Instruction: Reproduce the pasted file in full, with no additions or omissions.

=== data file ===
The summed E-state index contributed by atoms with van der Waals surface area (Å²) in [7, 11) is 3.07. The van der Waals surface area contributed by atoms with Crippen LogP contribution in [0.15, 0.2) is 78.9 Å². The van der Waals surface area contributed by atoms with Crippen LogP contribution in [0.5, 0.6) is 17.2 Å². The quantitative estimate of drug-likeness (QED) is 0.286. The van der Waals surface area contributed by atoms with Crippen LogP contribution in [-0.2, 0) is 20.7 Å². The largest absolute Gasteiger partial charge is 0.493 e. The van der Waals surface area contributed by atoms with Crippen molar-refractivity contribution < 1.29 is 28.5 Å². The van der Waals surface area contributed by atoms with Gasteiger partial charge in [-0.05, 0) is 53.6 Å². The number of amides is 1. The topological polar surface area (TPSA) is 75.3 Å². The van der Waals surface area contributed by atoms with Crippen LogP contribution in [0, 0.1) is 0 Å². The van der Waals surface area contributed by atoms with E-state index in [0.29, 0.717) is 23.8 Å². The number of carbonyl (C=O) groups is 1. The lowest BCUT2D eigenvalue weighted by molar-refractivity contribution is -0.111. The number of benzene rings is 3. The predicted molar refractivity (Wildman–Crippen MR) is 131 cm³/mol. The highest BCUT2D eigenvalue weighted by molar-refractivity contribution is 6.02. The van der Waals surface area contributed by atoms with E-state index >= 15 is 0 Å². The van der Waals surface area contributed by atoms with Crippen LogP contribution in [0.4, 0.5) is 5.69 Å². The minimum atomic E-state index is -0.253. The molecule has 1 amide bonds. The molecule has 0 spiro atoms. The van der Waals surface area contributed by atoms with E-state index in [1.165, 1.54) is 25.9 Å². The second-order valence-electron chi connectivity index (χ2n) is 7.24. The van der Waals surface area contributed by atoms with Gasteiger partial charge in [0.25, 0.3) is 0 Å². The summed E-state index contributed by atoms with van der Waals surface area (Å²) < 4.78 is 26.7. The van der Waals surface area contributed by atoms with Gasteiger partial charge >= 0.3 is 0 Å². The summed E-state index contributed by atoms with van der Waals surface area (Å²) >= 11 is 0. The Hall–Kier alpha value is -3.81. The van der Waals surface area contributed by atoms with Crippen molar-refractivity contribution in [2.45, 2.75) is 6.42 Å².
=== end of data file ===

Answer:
The summed E-state index contributed by atoms with van der Waals surface area (Å²) in [7, 11) is 3.07. The van der Waals surface area contributed by atoms with Crippen LogP contribution in [0.15, 0.2) is 78.9 Å². The van der Waals surface area contributed by atoms with Crippen LogP contribution in [0.5, 0.6) is 17.2 Å². The quantitative estimate of drug-likeness (QED) is 0.286. The van der Waals surface area contributed by atoms with Crippen LogP contribution in [-0.2, 0) is 20.7 Å². The largest absolute Gasteiger partial charge is 0.493 e. The van der Waals surface area contributed by atoms with Crippen molar-refractivity contribution < 1.29 is 28.5 Å². The van der Waals surface area contributed by atoms with Gasteiger partial charge in [-0.05, 0) is 53.6 Å². The number of amides is 1. The topological polar surface area (TPSA) is 75.3 Å². The van der Waals surface area contributed by atoms with Crippen LogP contribution in [0, 0.1) is 0 Å². The van der Waals surface area contributed by atoms with E-state index in [0.29, 0.717) is 23.8 Å². The number of carbonyl (C=O) groups is 1. The lowest BCUT2D eigenvalue weighted by molar-refractivity contribution is -0.111. The number of benzene rings is 3. The predicted molar refractivity (Wildman–Crippen MR) is 131 cm³/mol. The highest BCUT2D eigenvalue weighted by molar-refractivity contribution is 6.02. The van der Waals surface area contributed by atoms with E-state index >= 15 is 0 Å². The van der Waals surface area contributed by atoms with Crippen LogP contribution in [0.4, 0.5) is 5.69 Å². The minimum atomic E-state index is -0.253. The molecule has 1 amide bonds. The molecule has 0 spiro atoms. The van der Waals surface area contributed by atoms with E-state index in [1.165, 1.54) is 25.9 Å². The second-order valence-electron chi connectivity index (χ2n) is 7.24. The van der Waals surface area contributed by atoms with Gasteiger partial charge in [0.25, 0.3) is 0 Å². The summed E-state index contributed by atoms with van der Waals surface area (Å²) < 4.78 is 26.7. The van der Waals surface area contributed by atoms with Gasteiger partial charge >= 0.3 is 0 Å². The summed E-state index contributed by atoms with van der Waals surface area (Å²) >= 11 is 0. The Hall–Kier alpha value is -3.81. The van der Waals surface area contributed by atoms with Crippen molar-refractivity contribution in [2.45, 2.75) is 6.42 Å².